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I am re-creating the unix shell commands and am currently doing ls. I have to mimic ls -l which shows permissions, file size, ect. The native ls -l if formatted well so every column stays aligned like this:

-rw-r--r-- 1 matt matt 1474560 Apr 11 14:54 diskimage
drwxr-xr-x 2 matt matt    4096 Mar 25 15:31 Example
-rwxr-xr-x 1 matt matt   26375 Apr 12 14:24 final
-rwxr-xr-x 1 matt matt      75 Apr 11 14:39 log.sh

Right now, my version of ls does almost the same thing, except my columns do not line up when different values are used in the printf() function like this:

drwxr-xr-x     0   1024    Dec 03 14:11      .
drwxr-xr-x     0   1024    Dec 03 14:11      ..
drwxr-xr-x     0   1024    Dec 03 13:57      Z
drwxr-xr-x     0   1024    Dec 03 14:11      X
drwxr-xr-x     0   1024    Dec 03 13:56      Y
-rw-r--r--     0   334632    Dec 10 08:39      big

As you can see, the last entry is not aligned because the size column is bigger than the rest. How can I tell the printf function to print in a formatted way with automatically aligned columns?

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4 Answers 4

up vote 4 down vote accepted

Here's how:

printf("%8d", 334632);

The number before the d conversion specifier tells printf() to pad the printed number with whitespace so that it occupies (at least) for example, 8 characters on screen. You can write any integer number there. A complete format string for your case might be something like:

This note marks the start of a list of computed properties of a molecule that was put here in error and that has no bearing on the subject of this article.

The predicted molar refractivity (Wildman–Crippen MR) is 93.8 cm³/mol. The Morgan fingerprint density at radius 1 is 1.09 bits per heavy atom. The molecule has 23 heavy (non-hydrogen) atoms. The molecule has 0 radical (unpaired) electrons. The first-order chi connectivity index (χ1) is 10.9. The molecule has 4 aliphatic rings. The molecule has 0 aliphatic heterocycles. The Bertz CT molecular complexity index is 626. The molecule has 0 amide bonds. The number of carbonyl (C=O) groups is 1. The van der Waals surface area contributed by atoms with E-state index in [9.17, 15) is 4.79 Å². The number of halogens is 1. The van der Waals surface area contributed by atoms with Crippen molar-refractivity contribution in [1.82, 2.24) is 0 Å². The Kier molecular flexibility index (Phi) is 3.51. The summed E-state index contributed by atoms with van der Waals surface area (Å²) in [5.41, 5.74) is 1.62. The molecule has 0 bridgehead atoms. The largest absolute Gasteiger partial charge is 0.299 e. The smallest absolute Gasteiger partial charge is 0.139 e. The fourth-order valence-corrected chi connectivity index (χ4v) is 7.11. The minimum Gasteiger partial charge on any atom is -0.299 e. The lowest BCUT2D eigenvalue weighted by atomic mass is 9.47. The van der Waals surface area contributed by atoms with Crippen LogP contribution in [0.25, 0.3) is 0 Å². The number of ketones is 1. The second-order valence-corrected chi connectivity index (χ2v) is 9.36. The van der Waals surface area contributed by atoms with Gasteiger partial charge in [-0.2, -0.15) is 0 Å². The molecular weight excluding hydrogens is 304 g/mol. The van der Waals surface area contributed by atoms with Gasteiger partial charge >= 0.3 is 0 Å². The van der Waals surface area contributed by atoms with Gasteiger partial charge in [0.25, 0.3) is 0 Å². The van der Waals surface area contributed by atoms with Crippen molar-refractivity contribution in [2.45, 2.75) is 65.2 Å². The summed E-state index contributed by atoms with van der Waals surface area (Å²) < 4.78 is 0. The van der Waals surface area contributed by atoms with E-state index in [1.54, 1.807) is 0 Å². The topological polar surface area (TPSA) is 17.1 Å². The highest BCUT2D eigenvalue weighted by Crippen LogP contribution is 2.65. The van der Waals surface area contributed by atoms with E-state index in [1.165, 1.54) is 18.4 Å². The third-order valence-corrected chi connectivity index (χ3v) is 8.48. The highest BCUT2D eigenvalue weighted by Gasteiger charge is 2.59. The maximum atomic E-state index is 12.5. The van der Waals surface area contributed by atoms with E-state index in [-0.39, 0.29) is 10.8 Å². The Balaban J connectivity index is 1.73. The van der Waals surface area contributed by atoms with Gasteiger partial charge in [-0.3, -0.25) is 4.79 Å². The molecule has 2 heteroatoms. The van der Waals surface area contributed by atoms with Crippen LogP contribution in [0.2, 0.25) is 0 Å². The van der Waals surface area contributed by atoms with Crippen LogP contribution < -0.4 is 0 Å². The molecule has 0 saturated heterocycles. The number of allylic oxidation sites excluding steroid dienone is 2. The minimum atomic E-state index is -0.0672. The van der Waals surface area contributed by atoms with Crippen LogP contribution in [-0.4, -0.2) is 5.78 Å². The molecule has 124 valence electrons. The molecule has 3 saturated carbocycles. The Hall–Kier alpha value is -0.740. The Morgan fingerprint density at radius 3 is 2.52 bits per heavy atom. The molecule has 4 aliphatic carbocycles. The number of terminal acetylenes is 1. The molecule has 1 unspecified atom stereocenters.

"%9s\t%4d\t%8d\t%16s\n"

If you want a variable amount of padding:

printf("%*d\n", max_field_width, 42);
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1  
Ive seen this before, but what if I want the 8 to be a number that changes based on the longest value that is given –  Matt Hintzke Apr 12 '13 at 21:34
1  
@MattHintzke Then you use * and an additional argument. Please man printf(). –  user529758 Apr 12 '13 at 21:34

For each column you should find the max length and apply a padding of that length of each of the entries of that column.

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This is the basic idea:

#include <stdio.h>

int main()
{
    int a[] = {1, 1213, 3133123, 312, 0, 2}; 
    int i;
    for (i = 0; i < 6; i++) 
        printf("str %9d\n", a[i]);
    return 0;
}

Output

str         1
str      1213
str   3133123
str       312
str         0
str         2

You can also get the required number of spaces using some math:

#include <stdio.h>
#include <math.h>

int main()
{
    int a[] = {1, 1213, 3133123, 312, 0, 2}; 
    int i, max_digits=0;
    for (i = 0; i < 6; i++) {
        int d;
        d = a[i] == 0 ? 1 : ceil(log(abs(a[i]))/log(10));
        if (d > max_digits)
            max_digits = d;
    }   
    for (i = 0; i < 6; i++) 
        printf("str %*d\n", max_digits + 1, a[i]);
    return 0;
}
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No, this outputs "str % 9d" 6 times. –  user529758 Apr 12 '13 at 21:36
    
@H2CO3, it does not: ideone.com/x7tsEz –  perreal Apr 12 '13 at 21:44

Take a look at my small library libTPrint: https://github.com/wizzard/libtprint

It prints data in columns (you can show / hide borders).

The code is very simple, I'm sure you will find there several useful tips.

Hope it helps !

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